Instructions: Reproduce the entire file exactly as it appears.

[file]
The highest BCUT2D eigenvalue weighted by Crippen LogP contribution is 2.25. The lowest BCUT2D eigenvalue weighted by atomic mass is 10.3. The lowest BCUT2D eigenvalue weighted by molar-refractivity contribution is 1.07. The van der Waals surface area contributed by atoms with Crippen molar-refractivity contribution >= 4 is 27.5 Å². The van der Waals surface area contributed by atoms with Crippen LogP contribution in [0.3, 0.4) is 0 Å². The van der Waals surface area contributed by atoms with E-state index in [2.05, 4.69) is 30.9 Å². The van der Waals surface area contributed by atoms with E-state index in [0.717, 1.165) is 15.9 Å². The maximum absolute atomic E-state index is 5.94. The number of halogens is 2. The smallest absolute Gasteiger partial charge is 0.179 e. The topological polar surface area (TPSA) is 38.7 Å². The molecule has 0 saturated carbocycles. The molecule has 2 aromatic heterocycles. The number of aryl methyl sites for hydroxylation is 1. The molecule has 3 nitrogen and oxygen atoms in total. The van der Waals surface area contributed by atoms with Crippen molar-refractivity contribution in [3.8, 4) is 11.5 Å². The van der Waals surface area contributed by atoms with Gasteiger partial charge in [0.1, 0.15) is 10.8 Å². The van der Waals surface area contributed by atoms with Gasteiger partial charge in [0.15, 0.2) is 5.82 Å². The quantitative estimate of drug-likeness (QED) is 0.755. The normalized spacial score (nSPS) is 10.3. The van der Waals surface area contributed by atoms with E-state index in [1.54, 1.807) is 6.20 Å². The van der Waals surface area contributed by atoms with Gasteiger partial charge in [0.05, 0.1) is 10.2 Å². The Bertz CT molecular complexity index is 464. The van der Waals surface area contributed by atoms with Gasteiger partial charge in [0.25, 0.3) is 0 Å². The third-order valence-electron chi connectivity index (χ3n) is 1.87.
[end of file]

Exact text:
The highest BCUT2D eigenvalue weighted by Crippen LogP contribution is 2.25. The lowest BCUT2D eigenvalue weighted by atomic mass is 10.3. The lowest BCUT2D eigenvalue weighted by molar-refractivity contribution is 1.07. The van der Waals surface area contributed by atoms with Crippen molar-refractivity contribution >= 4 is 27.5 Å². The van der Waals surface area contributed by atoms with Crippen LogP contribution in [0.3, 0.4) is 0 Å². The van der Waals surface area contributed by atoms with E-state index in [2.05, 4.69) is 30.9 Å². The van der Waals surface area contributed by atoms with E-state index in [0.717, 1.165) is 15.9 Å². The maximum absolute atomic E-state index is 5.94. The number of halogens is 2. The smallest absolute Gasteiger partial charge is 0.179 e. The topological polar surface area (TPSA) is 38.7 Å². The molecule has 0 saturated carbocycles. The molecule has 2 aromatic heterocycles. The number of aryl methyl sites for hydroxylation is 1. The molecule has 3 nitrogen and oxygen atoms in total. The van der Waals surface area contributed by atoms with Crippen molar-refractivity contribution in [3.8, 4) is 11.5 Å². The van der Waals surface area contributed by atoms with Gasteiger partial charge in [0.1, 0.15) is 10.8 Å². The van der Waals surface area contributed by atoms with Gasteiger partial charge in [0.15, 0.2) is 5.82 Å². The quantitative estimate of drug-likeness (QED) is 0.755. The normalized spacial score (nSPS) is 10.3. The van der Waals surface area contributed by atoms with E-state index in [1.54, 1.807) is 6.20 Å². The van der Waals surface area contributed by atoms with Gasteiger partial charge in [0.05, 0.1) is 10.2 Å². The Bertz CT molecular complexity index is 464. The van der Waals surface area contributed by atoms with Gasteiger partial charge in [0.25, 0.3) is 0 Å². The third-order valence-electron chi connectivity index (χ3n) is 1.87.